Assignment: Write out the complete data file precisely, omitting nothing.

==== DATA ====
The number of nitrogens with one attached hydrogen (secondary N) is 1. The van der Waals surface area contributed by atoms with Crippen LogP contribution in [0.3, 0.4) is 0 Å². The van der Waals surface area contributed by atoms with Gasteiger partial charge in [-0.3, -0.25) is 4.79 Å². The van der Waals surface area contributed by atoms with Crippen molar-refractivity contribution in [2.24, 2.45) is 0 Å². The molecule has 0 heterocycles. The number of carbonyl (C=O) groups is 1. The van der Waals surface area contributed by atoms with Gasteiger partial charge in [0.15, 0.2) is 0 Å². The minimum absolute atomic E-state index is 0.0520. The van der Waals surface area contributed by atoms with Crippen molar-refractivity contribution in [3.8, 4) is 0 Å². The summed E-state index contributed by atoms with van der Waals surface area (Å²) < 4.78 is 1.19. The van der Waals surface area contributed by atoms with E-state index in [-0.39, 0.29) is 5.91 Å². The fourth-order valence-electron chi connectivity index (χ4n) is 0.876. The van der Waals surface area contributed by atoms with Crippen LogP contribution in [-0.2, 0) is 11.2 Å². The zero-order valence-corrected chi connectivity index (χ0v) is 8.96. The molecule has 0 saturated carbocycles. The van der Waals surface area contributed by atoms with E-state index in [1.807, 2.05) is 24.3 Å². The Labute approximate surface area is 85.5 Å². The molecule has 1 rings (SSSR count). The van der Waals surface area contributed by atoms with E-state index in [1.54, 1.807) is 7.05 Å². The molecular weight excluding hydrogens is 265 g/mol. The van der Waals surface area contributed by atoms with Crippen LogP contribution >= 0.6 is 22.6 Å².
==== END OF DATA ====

The number of nitrogens with one attached hydrogen (secondary N) is 1. The van der Waals surface area contributed by atoms with Crippen LogP contribution in [0.3, 0.4) is 0 Å². The van der Waals surface area contributed by atoms with Gasteiger partial charge in [-0.3, -0.25) is 4.79 Å². The van der Waals surface area contributed by atoms with Crippen molar-refractivity contribution in [2.24, 2.45) is 0 Å². The molecule has 0 heterocycles. The number of carbonyl (C=O) groups is 1. The van der Waals surface area contributed by atoms with Gasteiger partial charge in [0.15, 0.2) is 0 Å². The minimum absolute atomic E-state index is 0.0520. The van der Waals surface area contributed by atoms with Crippen molar-refractivity contribution in [3.8, 4) is 0 Å². The summed E-state index contributed by atoms with van der Waals surface area (Å²) < 4.78 is 1.19. The van der Waals surface area contributed by atoms with E-state index in [-0.39, 0.29) is 5.91 Å². The fourth-order valence-electron chi connectivity index (χ4n) is 0.876. The van der Waals surface area contributed by atoms with Crippen LogP contribution in [-0.2, 0) is 11.2 Å². The zero-order valence-corrected chi connectivity index (χ0v) is 8.96. The molecule has 0 saturated carbocycles. The van der Waals surface area contributed by atoms with E-state index in [1.807, 2.05) is 24.3 Å². The Labute approximate surface area is 85.5 Å². The molecule has 1 rings (SSSR count). The van der Waals surface area contributed by atoms with E-state index in [1.54, 1.807) is 7.05 Å². The molecular weight excluding hydrogens is 265 g/mol. The van der Waals surface area contributed by atoms with Crippen LogP contribution >= 0.6 is 22.6 Å².